Install off CD-Rom from Floppy Images

I plan to copy my program diskettes to the hard drive or burn to cd-rom.  I would like it when I install from either to automatically continue to the next diskette without prompting.  I know there is a way as I have done it in the past . Unfortunately, I do not remember exactly how this is done.  What I do remember is that there was a folder created for each diskette (disk1, disk2,...) and a file was created and placed in each folder.  The contents of the file and how it is named eludes me.  Thanks.
Who is Participating?

[Product update] Infrastructure Analysis Tool is now available with Business Accounts.Learn More

I wear a lot of hats...

"The solutions and answers provided on Experts Exchange have been extremely helpful to me over the last few years. I wear a lot of hats - Developer, Database Administrator, Help Desk, etc., so I know a lot of things but not a lot about one thing. Experts Exchange gives me answers from people who do know a lot about one thing, in a easy to use platform." -Todd S.

You will no doubt have seen downloaded zip files where it unpacks to a main folder and then a few sub-folders named "disk1", "disk2", etc.  Common with drivers for hardware.

They have done much the same thing, only the "root" in this case is the main folder, and would effectively be the root of your CD.

The problem with some program/application floppies is that some of the older ones used Microsoft's DMF (Distributable Media Format).  If you have the floppy set for Microsoft's "Return of Arcade" version 1, then I'm sure those were DMF.  

I'm looking at Disk 1 at the moment, and here's an extract from the file "Arcade.inf" which is the general setup configuration file for the installation.  Here's an extract, editable in NotePad:

;*** BEGIN **********************************************************
; blah, blah, blah
[Source Media Descriptions]
;<disk number>, <disk label>, <file>, <path>
 "1","Return of Arcade Disk 1","","..\disk1"
 "2","Return of Arcade Disk 2","","..\disk2"
 "3","Return of Arcade Disk 3","","..\disk3"
;************* INF File list *****************
[Default File Settings]
"STF_ROOT" = ""
"STF_TIME" = ""
"STF_VITAL" = ""
"STF_DATE" = "1996-02-28"
"sprite7"=  1,SPRITE7.DLL,,,,1996-02-28,,,,,,,,,,5689,,,,,
"arcjoy_dll"=  1,ARCJOY32.DLL,,,,1996-02-28,,1033,,,,,ROOT,,,13824,,,,,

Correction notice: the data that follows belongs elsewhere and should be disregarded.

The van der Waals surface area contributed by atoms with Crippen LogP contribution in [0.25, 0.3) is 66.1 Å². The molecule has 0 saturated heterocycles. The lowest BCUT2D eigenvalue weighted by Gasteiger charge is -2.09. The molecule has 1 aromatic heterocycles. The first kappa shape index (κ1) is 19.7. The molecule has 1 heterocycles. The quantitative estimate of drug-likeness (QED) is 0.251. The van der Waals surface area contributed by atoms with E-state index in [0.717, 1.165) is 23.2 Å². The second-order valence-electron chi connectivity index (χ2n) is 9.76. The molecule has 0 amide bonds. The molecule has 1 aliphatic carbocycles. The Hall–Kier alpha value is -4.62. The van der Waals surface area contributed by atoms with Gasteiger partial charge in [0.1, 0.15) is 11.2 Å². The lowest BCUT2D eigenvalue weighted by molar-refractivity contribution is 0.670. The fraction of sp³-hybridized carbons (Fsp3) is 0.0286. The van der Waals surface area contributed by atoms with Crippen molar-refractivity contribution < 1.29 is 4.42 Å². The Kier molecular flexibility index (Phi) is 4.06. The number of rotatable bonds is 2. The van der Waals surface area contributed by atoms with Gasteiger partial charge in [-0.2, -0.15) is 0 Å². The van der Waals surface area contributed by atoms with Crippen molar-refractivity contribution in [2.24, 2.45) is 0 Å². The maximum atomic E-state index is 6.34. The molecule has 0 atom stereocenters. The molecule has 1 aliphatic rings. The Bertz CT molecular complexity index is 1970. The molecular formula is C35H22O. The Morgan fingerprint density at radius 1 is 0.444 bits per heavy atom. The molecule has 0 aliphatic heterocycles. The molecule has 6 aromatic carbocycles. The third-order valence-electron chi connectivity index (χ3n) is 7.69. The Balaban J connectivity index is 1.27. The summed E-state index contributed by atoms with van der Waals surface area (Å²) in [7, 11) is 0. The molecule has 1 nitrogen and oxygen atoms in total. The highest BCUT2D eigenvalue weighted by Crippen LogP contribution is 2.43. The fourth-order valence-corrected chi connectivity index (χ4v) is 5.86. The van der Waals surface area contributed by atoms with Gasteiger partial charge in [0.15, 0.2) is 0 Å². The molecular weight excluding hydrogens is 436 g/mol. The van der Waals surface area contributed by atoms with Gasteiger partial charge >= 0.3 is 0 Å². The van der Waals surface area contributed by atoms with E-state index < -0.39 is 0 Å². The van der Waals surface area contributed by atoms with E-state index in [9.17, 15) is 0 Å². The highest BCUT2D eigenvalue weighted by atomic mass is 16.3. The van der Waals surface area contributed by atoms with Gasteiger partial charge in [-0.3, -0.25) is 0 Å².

You will notice that, before it gets complicated and specific, it first identifies the Disks:

[Source Media Descriptions]
;<disk number>, <disk label>, <file>, <path>
 "1","Return of Arcade Disk 1","","..\disk1"
 "2","Return of Arcade Disk 2","","..\disk2"
 "3","Return of Arcade Disk 3","","..\disk3"

So, really what it is declaring, is the "souce file" that contains the necessary files for each section of the installation.  In this case, as is usual, they are .CAB files.

In these particular .cab files, the files are fully named, whereas on some older installation floppies like Windows 3.1, the files are named something like "dothis.dl_", etc.  In those cases, the install sequence usually uses the "Extract", "Copy" or "EXT" command to extract them all from the floppy and into respective folders by their correct names eg, "dothis.dll".

On Disk 1 of my example, it uses SETUP.EXE and has correspondingly named .INI, .STF, .LST, and .TDF  files to act as its instruction set.

.INI File extract:  (Editable in NotePad)

[Windows 95 Params]
      WndTitle   = Microsoft Return of Arcade Setup
      WndMess    = Microsoft Return of Arcade Setup...
      TmpDirSize  = 2000
      TmpDirName  = ~msstfqf.t
      CmdLine     = acmsetup /T arcade.stf /O "_" /S %s %s
      DrvWinClass = Stuff-Shell
      Require31   = This application requires a newer version of Microsoft Windows.
      CabinetFile = ARCADE1.CAB

[Windows 95 Files]
      @acmsetup.exe = acmsetup.exe
      @acmsetup.hlp = acmsetup.hlp
      @mssetup.dll  = mssetup.dll
      @arcade.dll  = arcade.dll
      @dsetup.dll  = dsetup.dll
      @dsetup16.dll  = dsetup16.dll
      arcade.stf  = arcade.stf
      arcade.inf  = arcade.inf

.STF file extract:
(Sometimes editable in NotePad or DOS EDIT, but uses a lot of white space strategically separating entries and is easily screwed up!)

App Name      "Microsoft Return of Arcade"
App Version (1033)
Frame Bitmap      "arcade.dll, 121"